For the exclusive use of M. Wang
REV: MARCH 28, 2002
ANDRÉ F. PEROLD
Ford Motor Company's Value Enhancement Plan (A)
On April 14, 2000, Ford Motor Co. announced a shareholder Value Enhancement Plan (VEP) to significantly recapitalize the firm’s ownership structure. Ford had accumulated $23 billion in cash reserves, close to the company’s largest ever cash position and significant relative to Ford’s $57 billion equity market capitalization. Under the VEP, Ford would return as much as $10 billion of this cash to shareholders. In exchange for each share currently held, the plan would give stockholders one new share plus the choice of receiving $20 either in cash or additional new Ford common shares. Ford also announced that it would distribute ownership of its Visteon Corp. parts unit to shareholders.
Ford’s share price had performed poorly over the previous year (Exhibit 1), and the proposal drew a positive reaction from analysts who had been urging the company for months to distribute cash to stockholders. Some hailed the VEP as the boldest step yet by Ford Chairman William Clay Ford Jr. and Chief Executive Officer Jacques Nasser to convince investors that they were undervaluing the world’s No. 2 automaker.
However, the plan raised a number of questions for investors. Why was Ford proposing this transaction instead of a traditional share repurchase or a cash dividend? How did the interests of the Ford family factor into this decision, and what did the transaction imply about the future involvement of the family in the company? Why was Ford distributing such a significant amount of cash at this particular point in time? Did the distribution signal a change in the company’s appetite for making acquisitions or future capital expenditures? If shareholders collectively elected to receive less than $10 billion in cash, how would Ford distribute the remaining cash?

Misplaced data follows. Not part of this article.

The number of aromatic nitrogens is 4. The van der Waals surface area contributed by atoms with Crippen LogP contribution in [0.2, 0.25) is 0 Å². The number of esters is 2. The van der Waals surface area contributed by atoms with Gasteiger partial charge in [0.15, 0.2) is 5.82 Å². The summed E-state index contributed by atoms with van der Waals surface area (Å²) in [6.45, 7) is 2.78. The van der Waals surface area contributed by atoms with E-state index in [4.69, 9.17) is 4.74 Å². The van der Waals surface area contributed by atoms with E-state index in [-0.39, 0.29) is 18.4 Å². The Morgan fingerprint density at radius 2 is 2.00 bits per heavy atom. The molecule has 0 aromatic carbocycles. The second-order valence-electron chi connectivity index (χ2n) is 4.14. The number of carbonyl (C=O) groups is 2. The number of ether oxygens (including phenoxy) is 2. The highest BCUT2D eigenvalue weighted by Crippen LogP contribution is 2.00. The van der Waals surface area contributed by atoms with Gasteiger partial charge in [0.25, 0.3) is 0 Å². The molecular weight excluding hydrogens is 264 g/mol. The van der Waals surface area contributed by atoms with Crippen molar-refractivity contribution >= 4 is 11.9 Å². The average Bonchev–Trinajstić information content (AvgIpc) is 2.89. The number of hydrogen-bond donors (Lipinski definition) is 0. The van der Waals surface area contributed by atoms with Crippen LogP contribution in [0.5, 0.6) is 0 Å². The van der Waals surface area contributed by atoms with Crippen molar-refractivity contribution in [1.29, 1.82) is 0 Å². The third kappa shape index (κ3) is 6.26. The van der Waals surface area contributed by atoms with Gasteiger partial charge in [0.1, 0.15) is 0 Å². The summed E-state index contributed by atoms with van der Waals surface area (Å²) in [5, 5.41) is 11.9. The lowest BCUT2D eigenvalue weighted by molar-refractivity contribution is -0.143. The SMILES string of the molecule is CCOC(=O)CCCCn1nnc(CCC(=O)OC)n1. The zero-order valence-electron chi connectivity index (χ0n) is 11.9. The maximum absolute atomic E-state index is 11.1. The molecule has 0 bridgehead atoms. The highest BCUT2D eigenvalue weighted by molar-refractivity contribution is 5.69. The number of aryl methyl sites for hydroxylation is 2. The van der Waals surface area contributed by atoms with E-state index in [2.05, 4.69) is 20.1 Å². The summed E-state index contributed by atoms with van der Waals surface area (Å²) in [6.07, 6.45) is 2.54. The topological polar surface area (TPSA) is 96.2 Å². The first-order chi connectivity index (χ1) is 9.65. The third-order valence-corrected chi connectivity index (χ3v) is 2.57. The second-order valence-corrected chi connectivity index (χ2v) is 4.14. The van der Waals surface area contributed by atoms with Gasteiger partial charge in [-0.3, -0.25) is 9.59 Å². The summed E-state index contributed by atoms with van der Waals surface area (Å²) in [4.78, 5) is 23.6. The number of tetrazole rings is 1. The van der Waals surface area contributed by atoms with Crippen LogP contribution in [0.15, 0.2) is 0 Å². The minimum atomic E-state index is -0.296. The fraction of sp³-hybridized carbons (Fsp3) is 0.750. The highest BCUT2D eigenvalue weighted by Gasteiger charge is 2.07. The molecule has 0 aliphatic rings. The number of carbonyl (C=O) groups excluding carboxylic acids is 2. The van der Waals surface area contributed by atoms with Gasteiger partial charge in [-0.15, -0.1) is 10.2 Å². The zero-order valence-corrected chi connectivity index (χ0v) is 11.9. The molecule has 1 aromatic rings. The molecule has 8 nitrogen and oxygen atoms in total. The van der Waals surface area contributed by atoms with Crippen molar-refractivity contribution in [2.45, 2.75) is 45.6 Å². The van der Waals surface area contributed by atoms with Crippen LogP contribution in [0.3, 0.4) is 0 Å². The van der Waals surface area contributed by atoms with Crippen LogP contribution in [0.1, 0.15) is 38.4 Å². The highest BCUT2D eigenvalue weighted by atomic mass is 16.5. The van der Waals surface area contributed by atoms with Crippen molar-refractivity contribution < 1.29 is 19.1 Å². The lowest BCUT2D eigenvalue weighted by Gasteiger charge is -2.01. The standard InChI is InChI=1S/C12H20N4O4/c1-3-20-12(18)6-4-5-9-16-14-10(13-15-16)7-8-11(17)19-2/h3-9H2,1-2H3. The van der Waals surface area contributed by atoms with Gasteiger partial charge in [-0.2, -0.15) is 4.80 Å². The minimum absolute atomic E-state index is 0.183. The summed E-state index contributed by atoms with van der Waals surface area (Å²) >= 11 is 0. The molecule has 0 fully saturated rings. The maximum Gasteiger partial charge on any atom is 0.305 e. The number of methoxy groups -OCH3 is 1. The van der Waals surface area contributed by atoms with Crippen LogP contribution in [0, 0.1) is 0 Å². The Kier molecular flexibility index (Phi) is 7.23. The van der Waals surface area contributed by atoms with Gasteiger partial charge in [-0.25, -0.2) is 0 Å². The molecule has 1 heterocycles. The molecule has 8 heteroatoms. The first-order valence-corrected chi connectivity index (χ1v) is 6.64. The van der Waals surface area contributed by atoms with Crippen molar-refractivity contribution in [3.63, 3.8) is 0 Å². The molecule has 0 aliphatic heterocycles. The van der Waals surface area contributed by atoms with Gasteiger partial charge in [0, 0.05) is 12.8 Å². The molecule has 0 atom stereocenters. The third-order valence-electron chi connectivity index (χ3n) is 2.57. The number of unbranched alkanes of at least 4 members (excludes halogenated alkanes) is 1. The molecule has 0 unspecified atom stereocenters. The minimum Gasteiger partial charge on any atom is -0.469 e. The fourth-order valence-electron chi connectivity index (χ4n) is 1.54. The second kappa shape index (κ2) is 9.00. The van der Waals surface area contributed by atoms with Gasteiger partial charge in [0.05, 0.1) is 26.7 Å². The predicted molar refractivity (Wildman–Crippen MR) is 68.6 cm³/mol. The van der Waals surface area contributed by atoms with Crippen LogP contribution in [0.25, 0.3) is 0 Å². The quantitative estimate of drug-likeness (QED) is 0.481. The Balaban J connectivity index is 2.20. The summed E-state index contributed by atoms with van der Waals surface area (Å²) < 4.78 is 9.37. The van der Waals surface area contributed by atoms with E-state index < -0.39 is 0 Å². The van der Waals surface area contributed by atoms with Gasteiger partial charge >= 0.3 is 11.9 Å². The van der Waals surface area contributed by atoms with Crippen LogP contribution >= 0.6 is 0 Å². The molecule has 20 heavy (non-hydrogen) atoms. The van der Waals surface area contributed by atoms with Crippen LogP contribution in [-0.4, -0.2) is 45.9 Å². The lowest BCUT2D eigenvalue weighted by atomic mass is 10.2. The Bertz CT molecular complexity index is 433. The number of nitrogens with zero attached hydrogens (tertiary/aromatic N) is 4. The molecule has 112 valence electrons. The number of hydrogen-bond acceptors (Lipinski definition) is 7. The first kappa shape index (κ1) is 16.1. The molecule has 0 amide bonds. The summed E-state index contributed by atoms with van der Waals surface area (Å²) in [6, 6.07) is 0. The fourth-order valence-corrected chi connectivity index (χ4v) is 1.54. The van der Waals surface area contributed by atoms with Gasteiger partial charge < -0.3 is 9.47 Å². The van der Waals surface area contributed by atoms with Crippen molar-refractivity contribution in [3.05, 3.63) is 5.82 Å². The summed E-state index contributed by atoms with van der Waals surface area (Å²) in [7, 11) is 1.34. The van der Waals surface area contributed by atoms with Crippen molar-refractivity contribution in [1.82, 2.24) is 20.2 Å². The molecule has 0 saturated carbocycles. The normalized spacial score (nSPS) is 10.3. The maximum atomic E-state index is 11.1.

Ford Motor Company
Headquartered in Dearborn, Michigan, Ford Motor Company was the world’s largest producer of trucks and, after General Motors, the second-largest producer of cars and trucks combined. Ford also engaged in other businesses, including manufacturing automotive components and systems and financing and renting vehicles and equipment. The company had engaged in limited diversification in the 1950s and 1960s, but by the 1990s it had refocused attention on its automotive businesses and financial services. Ford also had grown significantly by acquisition. Recent major transactions included Ford’s purchase of Hertz Corporation in 1987, Jaguar Cars in 1989, Volvo Cars in 1999, and Land Rover in early 2000.
________________________________________________________________________________________________________________ Professor André F. Perold prepared this case. HBS cases are developed solely as the basis for class discussion. Cases are not intended to serve as endorsements, sources of primary data, or illustrations of effective or ineffective management. Copyright © 2001 President and Fellows of Harvard College. To order copies or request permission to reproduce materials, call 1-800-545-7685, write Harvard Business School Publishing, Boston, MA 02163, or go to http://www.hbsp.harvard.edu. No part of this publication may be reproduced, stored in a retrieval system, used in a spreadsheet, or transmitted in any form or by any means—electronic, mechanical, photocopying, recording, or otherwise—without the permission of Harvard Business School.
This document is authorized for use only by Man Yin Wang in Applied Corporate Finance S2 Yr2014 taught by Kyung Shim University of New South Wales from July 2014 to December 2014.
For the exclusive use of M. Wang
Ford Motor Company’s Value Enhancement Plan (A)
Ford competed in an industry that was notoriously sensitive to the economic cycle. (See Exhibit 2 for the relationship between U.S. auto industry sales and GDP growth.) Car companies would see large swings in their cash...
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